Bill Adair wrote a story about Glenn Beck's history on PolitFact's cheesy "Truth-O-Meter."
Perhaps that has Karen Street beaming in partial satisfaction.
Most of Adair's story is relatively inoffensive, since much of it merely offers brief mentions of past stories on Beck. The problem comes from portions like this:
In the meantime, we thought it would be timely to look at Beck's record on the Truth-O-Meter. As you can see from the running tally in his PolitiFact file, we've rated 17 statements by the Fox News talk show host. It's fair to say that record skews toward the False end of the Truth-O-Meter.Folks like Karen Street are thinking "So, what's the problem? Glenn Beck tends to fudge the truth."
His record (as of Aug. 27, 2010):
Mostly True 1
Half True 3
Barely True 4
Pants on Fire 3
The problem is the type of generalization that stems from Adair's presentation. The "Truth-O-Meter" ratings do not come from a random sample of Beck's remarks. They are selected by the staffers at PolitiFact based, it is said, on their own editorial judgment with input via the suggestions of readers. The readers, if the comments appearing at FaceBook offer any indication, trend left.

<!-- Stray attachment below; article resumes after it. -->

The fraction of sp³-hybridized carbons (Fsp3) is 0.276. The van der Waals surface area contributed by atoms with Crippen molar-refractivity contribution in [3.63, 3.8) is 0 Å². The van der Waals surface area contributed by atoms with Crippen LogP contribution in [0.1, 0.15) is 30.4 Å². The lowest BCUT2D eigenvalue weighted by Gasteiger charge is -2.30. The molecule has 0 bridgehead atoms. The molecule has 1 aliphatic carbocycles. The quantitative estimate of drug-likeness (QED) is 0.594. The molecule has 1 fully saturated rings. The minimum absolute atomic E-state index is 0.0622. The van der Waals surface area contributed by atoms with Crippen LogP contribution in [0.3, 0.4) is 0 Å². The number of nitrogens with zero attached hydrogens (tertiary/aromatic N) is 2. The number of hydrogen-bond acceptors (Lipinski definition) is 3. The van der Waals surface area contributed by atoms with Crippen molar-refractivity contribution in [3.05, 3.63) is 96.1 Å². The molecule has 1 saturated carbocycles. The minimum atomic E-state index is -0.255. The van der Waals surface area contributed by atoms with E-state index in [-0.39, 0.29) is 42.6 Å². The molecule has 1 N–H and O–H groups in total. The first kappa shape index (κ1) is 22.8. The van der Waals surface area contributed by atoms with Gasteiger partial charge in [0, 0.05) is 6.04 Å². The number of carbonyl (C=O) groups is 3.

When sampling is the result of specific choices (such as editorial judgment), the resulting sample contains selection bias. Because of selection bias, the "Truth-O-Meter" stats like the ones PolitiFact published for Beck mean virtually nothing with respect to Beck's veracity. Assuming the accuracy of PolitiFact ratings--which, unfortunately, we can't--the only reliable information we get from the story is via anecdote. In other words, if the ratings are accurate then we get a set of examples of things said by Beck reflecting various shades of truth.
Individually, the examples say something significant about Beck in each case. In the aggregate, however, they say little to nothing about Beck. They tell you more about PolitiFact than about Beck because the examples pattern PolitiFact's selection bias.
That, in a nutshell, is why PolitiFact ought to be wary of suggestions to aggregate its scoring for individuals and parties. PolitiFact likely receives any resulting black eye.
While browsing some comments at PolitiFact's FaceBook page, it occurred to me that I could easily add some support to my key claim above, that people easily accept the idea that aggregated PolitiFact ratings for an individual roughly translate to a measure of that individual's truthfulness. The comments all occur in response to Adair's story on Beck.